NYS Department of Environmental Conservation (DEC) Website The DEC’s Mission: “To conserve, improve and protect New York’s natural resources and environment and to prevent, abate and control water, land and air pollution, in order to enhance the health, safety and welfare of the people of the state and their overall economic and social well-being.”
Open Burning Regulations – Burning trash is prohibited statewide and this includes burning household trash in wood stoves, fireplaces, and outdoor wood boilers. DEC recommends that you recycle all appropriate materials (such as newspaper, paper, glass and plastic) and compost your organic kitchen and garden waste. Composting Pamphlet.
Emerald Ash Borer infests and kills North American Ash trees. It was first discovered in Michigan in 2002 and has moved into Western New York as of June 2009. This invasive insect is moving towards Eastern New York, and the USDA has established quarantines on ash trees, logs and hardwood firewood from moving out of areas where the emerald ash borer has been found. More information about this beetle can also be found on the Emerald Ash Borer website.
Giant Hogweed – A Noxious Plant. Avoid this plant, if you see it! Giant hogweed is a large impressive plant with big leaves and flower clusters. The plant sap is a clear and watery fluid and cause trouble for people who are sensitive to it. The combination of sap on the skin and exposure to sunlight can produce painful, burning blisters within 24-48 hours. Contact with the plant sap can also result in purple or black scars. For further information about what this plant looks like and how to remove it, go the New York State Department of Health’s website: Giant Hogweed – Health Advice.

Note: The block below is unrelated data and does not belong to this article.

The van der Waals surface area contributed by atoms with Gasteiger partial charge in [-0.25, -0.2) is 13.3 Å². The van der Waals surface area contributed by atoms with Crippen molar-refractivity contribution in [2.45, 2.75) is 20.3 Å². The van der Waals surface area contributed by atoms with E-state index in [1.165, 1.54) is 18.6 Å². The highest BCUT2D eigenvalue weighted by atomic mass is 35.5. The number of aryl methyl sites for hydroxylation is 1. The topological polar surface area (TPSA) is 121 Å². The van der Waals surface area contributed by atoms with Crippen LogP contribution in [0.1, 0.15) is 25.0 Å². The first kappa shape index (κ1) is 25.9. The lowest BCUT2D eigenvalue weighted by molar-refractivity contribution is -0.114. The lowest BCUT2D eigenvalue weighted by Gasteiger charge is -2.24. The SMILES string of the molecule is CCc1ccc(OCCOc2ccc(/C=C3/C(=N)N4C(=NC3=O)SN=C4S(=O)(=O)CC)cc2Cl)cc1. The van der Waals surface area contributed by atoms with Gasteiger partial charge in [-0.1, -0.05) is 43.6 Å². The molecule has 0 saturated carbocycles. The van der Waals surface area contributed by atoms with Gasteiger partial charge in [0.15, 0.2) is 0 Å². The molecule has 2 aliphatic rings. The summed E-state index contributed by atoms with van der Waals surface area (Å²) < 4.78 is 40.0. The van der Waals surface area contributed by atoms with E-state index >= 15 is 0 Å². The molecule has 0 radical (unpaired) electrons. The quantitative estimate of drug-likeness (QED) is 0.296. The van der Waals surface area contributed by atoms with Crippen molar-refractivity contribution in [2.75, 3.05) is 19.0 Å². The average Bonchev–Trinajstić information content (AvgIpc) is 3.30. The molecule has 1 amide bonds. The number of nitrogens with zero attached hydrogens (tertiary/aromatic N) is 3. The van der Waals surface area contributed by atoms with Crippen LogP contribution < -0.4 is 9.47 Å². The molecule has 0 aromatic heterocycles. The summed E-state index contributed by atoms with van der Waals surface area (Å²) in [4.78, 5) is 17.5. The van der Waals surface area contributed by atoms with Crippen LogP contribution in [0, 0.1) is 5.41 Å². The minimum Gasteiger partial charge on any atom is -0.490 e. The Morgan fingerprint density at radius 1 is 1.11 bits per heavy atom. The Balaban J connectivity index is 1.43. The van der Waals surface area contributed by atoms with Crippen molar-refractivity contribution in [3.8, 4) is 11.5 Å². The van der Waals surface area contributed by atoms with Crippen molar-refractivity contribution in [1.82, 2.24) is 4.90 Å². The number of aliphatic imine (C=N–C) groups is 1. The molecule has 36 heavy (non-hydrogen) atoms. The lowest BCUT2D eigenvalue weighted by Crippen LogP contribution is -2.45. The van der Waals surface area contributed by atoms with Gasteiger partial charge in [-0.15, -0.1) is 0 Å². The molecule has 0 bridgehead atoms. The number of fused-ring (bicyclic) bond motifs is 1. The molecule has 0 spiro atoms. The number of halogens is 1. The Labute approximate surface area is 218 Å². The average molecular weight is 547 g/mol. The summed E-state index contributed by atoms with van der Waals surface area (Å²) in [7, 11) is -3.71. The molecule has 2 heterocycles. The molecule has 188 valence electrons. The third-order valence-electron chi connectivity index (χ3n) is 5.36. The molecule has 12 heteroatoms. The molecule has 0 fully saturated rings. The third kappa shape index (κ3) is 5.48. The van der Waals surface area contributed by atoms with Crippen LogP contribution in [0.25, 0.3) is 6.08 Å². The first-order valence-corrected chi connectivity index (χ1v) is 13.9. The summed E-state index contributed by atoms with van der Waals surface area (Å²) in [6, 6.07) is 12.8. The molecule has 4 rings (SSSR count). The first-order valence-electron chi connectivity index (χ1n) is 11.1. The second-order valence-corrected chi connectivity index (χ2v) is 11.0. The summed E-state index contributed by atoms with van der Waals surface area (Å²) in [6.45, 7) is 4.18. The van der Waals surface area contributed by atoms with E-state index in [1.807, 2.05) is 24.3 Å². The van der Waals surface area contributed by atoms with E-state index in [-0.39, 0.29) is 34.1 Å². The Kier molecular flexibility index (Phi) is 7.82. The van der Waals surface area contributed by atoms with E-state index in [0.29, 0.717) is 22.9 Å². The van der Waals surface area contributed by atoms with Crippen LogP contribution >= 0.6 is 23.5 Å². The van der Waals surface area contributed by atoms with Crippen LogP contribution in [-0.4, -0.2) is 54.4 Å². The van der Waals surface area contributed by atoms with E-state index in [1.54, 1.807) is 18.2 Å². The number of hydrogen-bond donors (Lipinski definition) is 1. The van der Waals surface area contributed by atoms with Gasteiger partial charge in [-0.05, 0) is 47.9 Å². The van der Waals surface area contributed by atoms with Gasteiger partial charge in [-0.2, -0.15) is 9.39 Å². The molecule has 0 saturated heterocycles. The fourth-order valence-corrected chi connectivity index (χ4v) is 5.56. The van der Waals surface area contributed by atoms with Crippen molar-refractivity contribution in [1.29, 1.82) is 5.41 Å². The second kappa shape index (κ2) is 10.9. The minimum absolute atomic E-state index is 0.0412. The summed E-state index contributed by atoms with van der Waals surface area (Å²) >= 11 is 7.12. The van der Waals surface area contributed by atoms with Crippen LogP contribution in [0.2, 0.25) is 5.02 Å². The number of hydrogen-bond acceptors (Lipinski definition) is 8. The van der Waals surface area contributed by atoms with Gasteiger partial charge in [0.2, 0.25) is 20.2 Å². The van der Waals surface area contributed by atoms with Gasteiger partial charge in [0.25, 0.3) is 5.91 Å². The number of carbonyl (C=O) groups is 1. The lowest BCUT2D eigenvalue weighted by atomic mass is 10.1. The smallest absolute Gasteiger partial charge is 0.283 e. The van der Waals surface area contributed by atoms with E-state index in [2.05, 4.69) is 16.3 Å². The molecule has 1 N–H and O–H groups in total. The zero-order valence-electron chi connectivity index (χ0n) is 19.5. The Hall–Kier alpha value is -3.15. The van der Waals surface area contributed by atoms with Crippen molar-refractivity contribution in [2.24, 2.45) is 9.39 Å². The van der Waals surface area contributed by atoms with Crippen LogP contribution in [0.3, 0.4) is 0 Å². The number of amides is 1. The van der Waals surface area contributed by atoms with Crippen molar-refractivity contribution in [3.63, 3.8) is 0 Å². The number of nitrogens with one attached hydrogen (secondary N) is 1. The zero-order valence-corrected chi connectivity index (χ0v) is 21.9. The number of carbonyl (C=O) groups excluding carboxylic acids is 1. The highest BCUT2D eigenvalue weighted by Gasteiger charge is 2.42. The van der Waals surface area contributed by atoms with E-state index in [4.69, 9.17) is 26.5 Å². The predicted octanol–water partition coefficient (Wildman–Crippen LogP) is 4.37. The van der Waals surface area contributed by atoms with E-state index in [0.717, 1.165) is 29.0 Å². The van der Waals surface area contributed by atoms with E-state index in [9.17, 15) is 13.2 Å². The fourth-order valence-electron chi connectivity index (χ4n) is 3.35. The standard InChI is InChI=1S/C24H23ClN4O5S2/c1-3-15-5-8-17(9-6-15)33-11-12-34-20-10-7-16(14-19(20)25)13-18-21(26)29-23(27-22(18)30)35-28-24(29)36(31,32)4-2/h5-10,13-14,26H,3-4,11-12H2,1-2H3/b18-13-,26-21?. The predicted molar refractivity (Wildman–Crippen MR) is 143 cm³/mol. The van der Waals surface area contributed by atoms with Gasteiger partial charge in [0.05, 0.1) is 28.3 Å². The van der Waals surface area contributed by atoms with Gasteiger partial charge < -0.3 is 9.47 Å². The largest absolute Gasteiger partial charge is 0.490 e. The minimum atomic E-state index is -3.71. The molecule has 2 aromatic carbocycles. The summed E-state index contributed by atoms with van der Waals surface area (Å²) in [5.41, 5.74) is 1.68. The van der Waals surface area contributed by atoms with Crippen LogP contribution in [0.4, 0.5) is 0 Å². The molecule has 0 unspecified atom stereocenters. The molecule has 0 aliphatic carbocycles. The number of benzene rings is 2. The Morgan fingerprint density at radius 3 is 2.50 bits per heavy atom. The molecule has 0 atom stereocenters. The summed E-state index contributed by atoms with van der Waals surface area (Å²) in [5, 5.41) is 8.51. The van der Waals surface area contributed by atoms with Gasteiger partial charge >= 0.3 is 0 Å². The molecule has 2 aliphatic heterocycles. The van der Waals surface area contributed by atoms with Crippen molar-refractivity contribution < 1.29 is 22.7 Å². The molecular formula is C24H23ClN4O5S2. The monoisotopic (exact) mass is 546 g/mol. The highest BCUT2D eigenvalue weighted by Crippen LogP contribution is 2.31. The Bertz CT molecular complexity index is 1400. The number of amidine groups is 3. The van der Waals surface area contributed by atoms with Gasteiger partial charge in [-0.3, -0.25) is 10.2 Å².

NYS Prohibited and Regulated Invasive Plants – An invasive plant species is a non-native that has become a “weed pest”. They tend to grow very aggressively and quickly, and in doing so disturb the biodiversity of established ecosystems. Each year billions of dollars are spent in the U.S. in an effort to eradicate these plants.
New York State Law Restricts Use of Lawn Fertilizers – DEC is urging New Yorkers to be mindful of the new state law that limits the percentage of phosphorus in lawn fertilizers, and restricts the time of year and locations where fertilizers can be used. These restrictions, along with the law’s provisions addressing the sale of phosphorus dishwasher detergent, will reduce the quantity of phosphorus entering the State’s waters. For more information, visit the DEC Dishwasher Detergent and Nutrient Runoff Law webpage.
Why Are Wetlands Valuable? They are important for flood and storm water control, surface and groundwater protection, erosion control
pollution treatment and nutrient cycling, and fish and wildlife habitat.
Woodland Pool Conservation – Vernal pools are a type of small, temporary wetland found in forested landscapes. They occur in isolated, shallow depressions that typically fill during the spring or fall from rain, snowmelt or groundwater, but dry by late summer or during droughts. They are critical breeding habitats for amphibians and invertebrates such as fairy shrimp, wood frogs and salamanders, because the pools are devoid of predatory fish. The pools also provide important links in the food chain in forests for plants and animals.
Energy Resources and Materials
Dutchess County Cornell Cooperative Extension – Energy – Provides Energy Efficiency and Conservation Information for Home, Business, & Municipalities: